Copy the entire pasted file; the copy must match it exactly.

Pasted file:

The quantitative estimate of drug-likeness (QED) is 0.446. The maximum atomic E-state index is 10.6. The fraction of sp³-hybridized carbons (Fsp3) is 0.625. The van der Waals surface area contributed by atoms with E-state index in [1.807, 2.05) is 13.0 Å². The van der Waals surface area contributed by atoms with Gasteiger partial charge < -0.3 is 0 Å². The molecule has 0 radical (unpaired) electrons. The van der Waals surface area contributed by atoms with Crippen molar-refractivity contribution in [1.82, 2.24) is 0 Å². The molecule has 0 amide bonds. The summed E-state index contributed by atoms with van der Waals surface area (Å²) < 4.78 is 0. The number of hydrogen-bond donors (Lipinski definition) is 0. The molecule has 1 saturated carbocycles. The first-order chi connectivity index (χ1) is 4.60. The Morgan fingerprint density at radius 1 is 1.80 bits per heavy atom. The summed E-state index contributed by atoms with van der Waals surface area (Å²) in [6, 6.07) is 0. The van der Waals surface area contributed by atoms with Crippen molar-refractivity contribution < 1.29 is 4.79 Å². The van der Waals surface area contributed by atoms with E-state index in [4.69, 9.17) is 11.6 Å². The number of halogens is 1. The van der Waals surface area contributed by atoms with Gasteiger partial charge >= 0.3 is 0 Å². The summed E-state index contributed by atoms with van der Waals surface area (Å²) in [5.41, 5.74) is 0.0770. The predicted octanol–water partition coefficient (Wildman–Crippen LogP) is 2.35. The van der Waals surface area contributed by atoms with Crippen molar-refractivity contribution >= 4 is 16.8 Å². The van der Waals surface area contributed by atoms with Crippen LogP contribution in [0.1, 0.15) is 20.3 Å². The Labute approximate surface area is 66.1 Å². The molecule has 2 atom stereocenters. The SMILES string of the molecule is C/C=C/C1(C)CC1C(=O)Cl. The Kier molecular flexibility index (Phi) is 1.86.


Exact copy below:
The quantitative estimate of drug-likeness (QED) is 0.446. The maximum atomic E-state index is 10.6. The fraction of sp³-hybridized carbons (Fsp3) is 0.625. The van der Waals surface area contributed by atoms with E-state index in [1.807, 2.05) is 13.0 Å². The van der Waals surface area contributed by atoms with Gasteiger partial charge < -0.3 is 0 Å². The molecule has 0 radical (unpaired) electrons. The van der Waals surface area contributed by atoms with Crippen molar-refractivity contribution in [1.82, 2.24) is 0 Å². The molecule has 0 amide bonds. The summed E-state index contributed by atoms with van der Waals surface area (Å²) < 4.78 is 0. The number of hydrogen-bond donors (Lipinski definition) is 0. The molecule has 1 saturated carbocycles. The first-order chi connectivity index (χ1) is 4.60. The Morgan fingerprint density at radius 1 is 1.80 bits per heavy atom. The summed E-state index contributed by atoms with van der Waals surface area (Å²) in [6, 6.07) is 0. The van der Waals surface area contributed by atoms with Crippen molar-refractivity contribution < 1.29 is 4.79 Å². The van der Waals surface area contributed by atoms with E-state index in [4.69, 9.17) is 11.6 Å². The number of halogens is 1. The van der Waals surface area contributed by atoms with Gasteiger partial charge >= 0.3 is 0 Å². The summed E-state index contributed by atoms with van der Waals surface area (Å²) in [5.41, 5.74) is 0.0770. The predicted octanol–water partition coefficient (Wildman–Crippen LogP) is 2.35. The van der Waals surface area contributed by atoms with Crippen molar-refractivity contribution >= 4 is 16.8 Å². The van der Waals surface area contributed by atoms with Crippen LogP contribution in [0.1, 0.15) is 20.3 Å². The Labute approximate surface area is 66.1 Å². The molecule has 2 atom stereocenters. The SMILES string of the molecule is C/C=C/C1(C)CC1C(=O)Cl. The Kier molecular flexibility index (Phi) is 1.86.